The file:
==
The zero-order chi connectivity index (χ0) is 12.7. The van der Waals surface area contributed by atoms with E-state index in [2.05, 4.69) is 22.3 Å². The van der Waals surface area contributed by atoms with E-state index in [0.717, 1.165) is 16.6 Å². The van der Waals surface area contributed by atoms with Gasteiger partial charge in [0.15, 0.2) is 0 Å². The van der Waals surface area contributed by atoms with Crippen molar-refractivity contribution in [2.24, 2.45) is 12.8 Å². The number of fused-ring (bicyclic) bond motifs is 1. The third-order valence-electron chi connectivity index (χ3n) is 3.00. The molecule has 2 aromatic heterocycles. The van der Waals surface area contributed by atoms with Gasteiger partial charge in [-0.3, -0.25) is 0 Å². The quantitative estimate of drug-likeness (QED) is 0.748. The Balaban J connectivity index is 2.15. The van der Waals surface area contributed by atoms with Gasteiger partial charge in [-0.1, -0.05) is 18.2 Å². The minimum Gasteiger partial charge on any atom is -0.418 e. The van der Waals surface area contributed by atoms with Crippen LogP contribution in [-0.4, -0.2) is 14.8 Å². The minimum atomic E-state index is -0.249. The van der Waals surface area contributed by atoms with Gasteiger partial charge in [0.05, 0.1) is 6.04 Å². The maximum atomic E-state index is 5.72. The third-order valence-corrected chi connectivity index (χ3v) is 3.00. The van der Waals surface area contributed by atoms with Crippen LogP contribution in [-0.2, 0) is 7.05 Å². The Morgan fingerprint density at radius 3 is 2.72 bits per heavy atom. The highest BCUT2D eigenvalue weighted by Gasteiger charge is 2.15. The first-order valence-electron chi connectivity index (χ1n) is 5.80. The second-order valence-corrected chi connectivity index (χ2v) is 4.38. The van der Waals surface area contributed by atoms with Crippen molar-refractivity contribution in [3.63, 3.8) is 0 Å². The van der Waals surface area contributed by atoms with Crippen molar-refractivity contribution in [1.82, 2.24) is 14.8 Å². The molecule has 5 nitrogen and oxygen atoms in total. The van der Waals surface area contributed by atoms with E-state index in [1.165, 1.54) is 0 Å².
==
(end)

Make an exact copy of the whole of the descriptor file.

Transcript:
The zero-order chi connectivity index (χ0) is 12.7. The van der Waals surface area contributed by atoms with E-state index in [2.05, 4.69) is 22.3 Å². The van der Waals surface area contributed by atoms with E-state index in [0.717, 1.165) is 16.6 Å². The van der Waals surface area contributed by atoms with Gasteiger partial charge in [0.15, 0.2) is 0 Å². The van der Waals surface area contributed by atoms with Crippen molar-refractivity contribution in [2.24, 2.45) is 12.8 Å². The number of fused-ring (bicyclic) bond motifs is 1. The third-order valence-electron chi connectivity index (χ3n) is 3.00. The molecule has 2 aromatic heterocycles. The van der Waals surface area contributed by atoms with Gasteiger partial charge in [-0.3, -0.25) is 0 Å². The quantitative estimate of drug-likeness (QED) is 0.748. The Balaban J connectivity index is 2.15. The van der Waals surface area contributed by atoms with Gasteiger partial charge in [-0.1, -0.05) is 18.2 Å². The minimum Gasteiger partial charge on any atom is -0.418 e. The van der Waals surface area contributed by atoms with Crippen LogP contribution in [-0.4, -0.2) is 14.8 Å². The minimum atomic E-state index is -0.249. The van der Waals surface area contributed by atoms with Gasteiger partial charge in [0.05, 0.1) is 6.04 Å². The maximum atomic E-state index is 5.72. The third-order valence-corrected chi connectivity index (χ3v) is 3.00. The van der Waals surface area contributed by atoms with Crippen LogP contribution in [-0.2, 0) is 7.05 Å². The Morgan fingerprint density at radius 3 is 2.72 bits per heavy atom. The highest BCUT2D eigenvalue weighted by Gasteiger charge is 2.15. The first-order valence-electron chi connectivity index (χ1n) is 5.80. The second-order valence-corrected chi connectivity index (χ2v) is 4.38. The van der Waals surface area contributed by atoms with Crippen molar-refractivity contribution in [3.63, 3.8) is 0 Å². The van der Waals surface area contributed by atoms with Crippen molar-refractivity contribution in [1.82, 2.24) is 14.8 Å². The molecule has 5 nitrogen and oxygen atoms in total. The van der Waals surface area contributed by atoms with E-state index in [1.165, 1.54) is 0 Å².